Oregon Waterfalls
Historic Columbia River Highway


Columbia River Highway - Columbia River and Balsam Root and blue lupine in Tom McCall Preserve at Rowena Crest Bicycle travels down Historic Columbia River Highway - Rowena Loops
Columbia River Highway
©0297,298,299 Balsam Root in the Columbia Gorge
Columbia River Hwy
©0923 Rowena Loop Crest
Visitors to Vista House overlooking Columbia River Starvation Creek Falls - Tiered Falls-186 feet Wispy Elowah Falls -  Oregon Waterfalls reached by the Columbia River Highway
Columbia River Highway
©0927 Visitors to Vista House
Entry to Columbia Gorge
Oregon Waterfalls
©0928 StarvationCreekFalls
Oregon Waterfalls
©0918 Wispy Elowah Falls
Latourell Falls - plunge type: 249 feet Oregon Waterfalls - Latourell Falls Wahkeena Falls in Spring -tiered type falls 242 feet
Oregon Waterfalls
©0915 Latourell Falls
popular trail
Oregon Waterfalls
©0920 Latourell Falls Entire
Oregon Waterfalls
©0916 Wahkeena Falls-Spring
Undulating Horsetail Falls -176 feet fall Wahclella Falls from Tanner Creek - two tiered totally 120 feet of fall Upper Bridal Veil Falls - tiered type 130 feet

Oregon Scenery ©0919
Undulating Horsetail Falls
Oregon Scenery
©0921 Wahclella Falls  
Oregon Scenery  (Upper)
©0917  Bridal Veil Falls
rock work on Historic Columbia River Highway - 1918 Bonneville Sturgeon in the Columbia Gorge Recreation Area Elowah Falls - Historic Columbia River Highway Pungent woods; Cranesbill Geranium;Vetch;Buttercups;Foxglove
©0929 Rock Work on Columbia River Highway Columbia River Highway ©0922 Bonneville Sturgeon Columbia River Highway
©0930 Elowah Falls
Columbia Gorge
©0931 Trickles PungentWoods
Multnomah Falls Entire - 620 feet fall from Larch Mountain Wahkeena Falls in Spring -tiered type falls 242 feet Oregon Waterfalls - Shepperd's Dell
Oregon Waterfalls ©0924 Multnomah Falls Entire Oregon Waterfalls ©0926 Wahkeena Falls Flowers Oregon Waterfalls©0925 Shepperd's Dell Falls
Eagle Creek Bridge - built in early 1920's Columbia River Sternwheeler
Columbia River Highway
©0950 Eagle Creek Bridge
Columbia Gorge Pictures
©0951 Columbia River Sternwheeler

This Gallery is a snapshot of what you see when you travel the Historic Columbia River Highway.  You encounter the magnificence of falling water...from the 620 foot cascade of Multnomah Falls to the twisting ripples of Bridal Veil Creek.  There are 77 recognized waterfalls on the Oregon side of the Columbia! Here is an Oregon map of the proximity of the major points of interest on this well maintained road built in the early 1920's by the National Park Service.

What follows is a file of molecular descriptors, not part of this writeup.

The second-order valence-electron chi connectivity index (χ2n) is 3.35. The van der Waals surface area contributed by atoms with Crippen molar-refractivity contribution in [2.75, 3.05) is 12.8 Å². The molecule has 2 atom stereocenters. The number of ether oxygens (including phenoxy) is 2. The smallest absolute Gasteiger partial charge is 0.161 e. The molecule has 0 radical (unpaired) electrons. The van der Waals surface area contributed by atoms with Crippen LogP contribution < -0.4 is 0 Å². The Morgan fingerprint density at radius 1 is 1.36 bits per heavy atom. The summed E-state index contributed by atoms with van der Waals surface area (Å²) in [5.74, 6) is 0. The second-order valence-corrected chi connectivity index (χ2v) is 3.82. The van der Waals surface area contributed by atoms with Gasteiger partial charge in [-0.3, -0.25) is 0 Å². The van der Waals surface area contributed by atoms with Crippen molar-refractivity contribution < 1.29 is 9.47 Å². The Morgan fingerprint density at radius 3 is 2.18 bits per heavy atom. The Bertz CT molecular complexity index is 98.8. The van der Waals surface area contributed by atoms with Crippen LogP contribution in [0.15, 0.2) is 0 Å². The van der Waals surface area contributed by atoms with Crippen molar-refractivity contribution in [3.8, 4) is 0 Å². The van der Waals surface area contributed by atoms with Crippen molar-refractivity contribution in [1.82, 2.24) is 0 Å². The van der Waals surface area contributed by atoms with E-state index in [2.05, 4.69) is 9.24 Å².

As you travel from Portland to The Dalles,  you first take notice of Vista House,  then Latourell Falls,  then your attention turns to the Basalt Overhang showing the difficulty in making the road and  rock work  that edges it's steep cliffs.  Bridal Veil Falls   State Park with it's unique cascading water and pungent woods is next.  In addition to  Shepperd's Dell Falls  there are great views from the bridge of the Shepperd's Dell State Natural Area.  Next you pass Wahkeena Falls and come to the most visited natural attraction in Oregon...  Multnomah Falls.
          A hike from the highway brings you to Oneonta Gorge, then back to the Highway to see lacy  Horsetail Falls  and then on to  Elowah Falls taking you further and further east. Past Elowah Falls is  Wahclella Falls (also known as Tanner Creek Falls),  then Lancaster Falls,  then Starvation Creek Falls.  Between Mosier and the Dalles comes the interesting switchback part of the Historic Columbia River Highway called  Rowena Loops  as well as fine views of the  Columbia River from Tom McCall Preserve.  Stop by the Bonneville Sturgeon Center and Fish Hatchery to see or be seen by a curious Sturgeon !

          The road and trails of the "Columbia River Gorge National Scenic Area" undertook a renovation from 1986 to 1998 making this All-American Road a treat to travel.

For more Columbia Gorge pictures
For more Oregon Panoramas

from "Finding Oregon's Best" Gallery10a ...  

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Paul and Marilyn Peck
P.O. Box 1333
Sherwood, Oregon

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Strength in Perspective
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Last Updated 2-1-2015